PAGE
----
February, 2013

Tech talk: Bloom Filters

Each Thursday at work my team and I do a 45 minute to an hour discussion on any technical subject that we find interesting. We call these Thursday get togethers tech talks and I think they are awesome. We’ve been doing them for years and I’m hoping to start reposting our subjects and a blurb about our discussions each week after they happen.

This week’s tech talk was about bloom filters. A bloom filter is a memory efficient bit vector that contains multiple hashes of your data. It is a probabilistic data structure. The idea is that it can definitively tell you if a piece of data does NOT exist, but it can’t always tell you with certainty that data DOES exist. For more info check out this interactive bloom filter tutorial.

The reason bloom filters are useful is because it is faster and cheaper to transmit a compressed … Read more

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Event emitters with success and fail methods for node.js

When it comes to node.js you hear a lot of hype, good and bad, so I’ve finally decided to take the plunge and investigate for myself what the fuss is about. So far it’s been interesting.

I’m not really building anything in particular right now, I’m just playing with different tech stacks to see how things are done. One of the things that I found I liked, while experimenting with node modules, is the syntax success and fail for callback registration. Something like this:

      .success(function() { })
      .fail(function() { });

Using this kind of syntax I wanted to have a basic user authentication forwarder that I could wrap route calls in such that only logged in users could call the route. Non logged in users would automatically be forwarded to a twitter oauth route for auto login (done using everyauth).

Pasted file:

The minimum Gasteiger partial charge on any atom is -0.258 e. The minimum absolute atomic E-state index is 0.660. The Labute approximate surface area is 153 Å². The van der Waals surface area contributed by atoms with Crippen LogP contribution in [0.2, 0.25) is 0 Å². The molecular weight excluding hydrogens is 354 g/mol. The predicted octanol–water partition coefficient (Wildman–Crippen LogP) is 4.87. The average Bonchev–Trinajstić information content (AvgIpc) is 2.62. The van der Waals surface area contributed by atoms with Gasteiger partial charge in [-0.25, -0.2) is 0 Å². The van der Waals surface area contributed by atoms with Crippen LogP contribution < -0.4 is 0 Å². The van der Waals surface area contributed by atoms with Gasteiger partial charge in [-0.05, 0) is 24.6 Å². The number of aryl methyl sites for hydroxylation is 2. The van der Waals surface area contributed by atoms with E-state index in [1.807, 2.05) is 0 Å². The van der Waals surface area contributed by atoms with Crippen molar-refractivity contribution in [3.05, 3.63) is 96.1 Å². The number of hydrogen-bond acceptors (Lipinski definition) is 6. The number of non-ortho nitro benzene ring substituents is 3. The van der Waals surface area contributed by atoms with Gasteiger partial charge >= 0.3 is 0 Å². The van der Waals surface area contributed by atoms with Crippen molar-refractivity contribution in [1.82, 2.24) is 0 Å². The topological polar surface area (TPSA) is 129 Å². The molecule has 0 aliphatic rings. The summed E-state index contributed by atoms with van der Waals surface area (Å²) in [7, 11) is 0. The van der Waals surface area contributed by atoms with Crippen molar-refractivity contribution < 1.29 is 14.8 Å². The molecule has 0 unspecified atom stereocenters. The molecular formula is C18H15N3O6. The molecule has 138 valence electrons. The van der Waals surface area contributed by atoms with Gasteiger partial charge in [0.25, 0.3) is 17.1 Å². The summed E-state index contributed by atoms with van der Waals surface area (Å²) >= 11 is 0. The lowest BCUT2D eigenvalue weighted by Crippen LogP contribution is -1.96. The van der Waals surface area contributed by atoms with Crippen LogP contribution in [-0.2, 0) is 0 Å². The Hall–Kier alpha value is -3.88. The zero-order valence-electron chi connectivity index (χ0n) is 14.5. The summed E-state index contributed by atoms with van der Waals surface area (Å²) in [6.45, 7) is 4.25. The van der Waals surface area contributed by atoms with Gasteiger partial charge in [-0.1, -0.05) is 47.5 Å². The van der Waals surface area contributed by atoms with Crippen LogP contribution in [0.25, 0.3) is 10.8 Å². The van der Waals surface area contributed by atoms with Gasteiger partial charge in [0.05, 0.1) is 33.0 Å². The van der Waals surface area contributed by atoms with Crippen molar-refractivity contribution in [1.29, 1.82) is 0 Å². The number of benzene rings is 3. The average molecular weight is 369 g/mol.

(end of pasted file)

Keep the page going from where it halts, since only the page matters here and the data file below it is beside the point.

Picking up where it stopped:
The first step was to create a custom … Read more

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Building a custom lexer

As a software engineer I spend all day (hopefully) writing code. I love code and I love that there are languages that help me solve problems and create solutions. But as an engineer I always want to know more about the tools I work with so I recently picked up “Language Implementation Patterns” by Terence Parr and decided I was going to learn how to build a language. After reading through most of the book and working on examples for about 5 weeks I ended up building an interpreted toy general purpose language that has features like:

  • type inference
  • partial functions
  • static typing
  • classes
  • first class methods

The language I wrote is by no means production level. It’s a toy, and it can do toy things. It can’t do IO, it can’t talk to the OS, it doesn’t do GC, but it does evaluate expressions, call methods, basic … Read more

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Thread Synchronization With Aspects

This article was originally published at tech.blinemedical.com

Aspect-oriented programming is an interesting way to decouple common method level logic into localized methods that can be applied on build. For C#, PostSharp is a great tool that does the heavy lifting of the MSIL rewrites to inject itself in and around your methods based on method tagging with attributes. PostSharp’s offerings are split up into free aspects and pro aspects so it makes diving into aspect-oriented programming easy since you can get a lot done with their free offerings.

One of their free aspects, the method interception aspect, lets you control how a method gets invoked. Using this capability, my general idea was to expose some sort of lock and wrap the method invocation automatically in lock statement using a shared object. This way, we can manage thread synchronization using aspects.

Managing thread synchronization with aspects isn’t a new idea: … Read more

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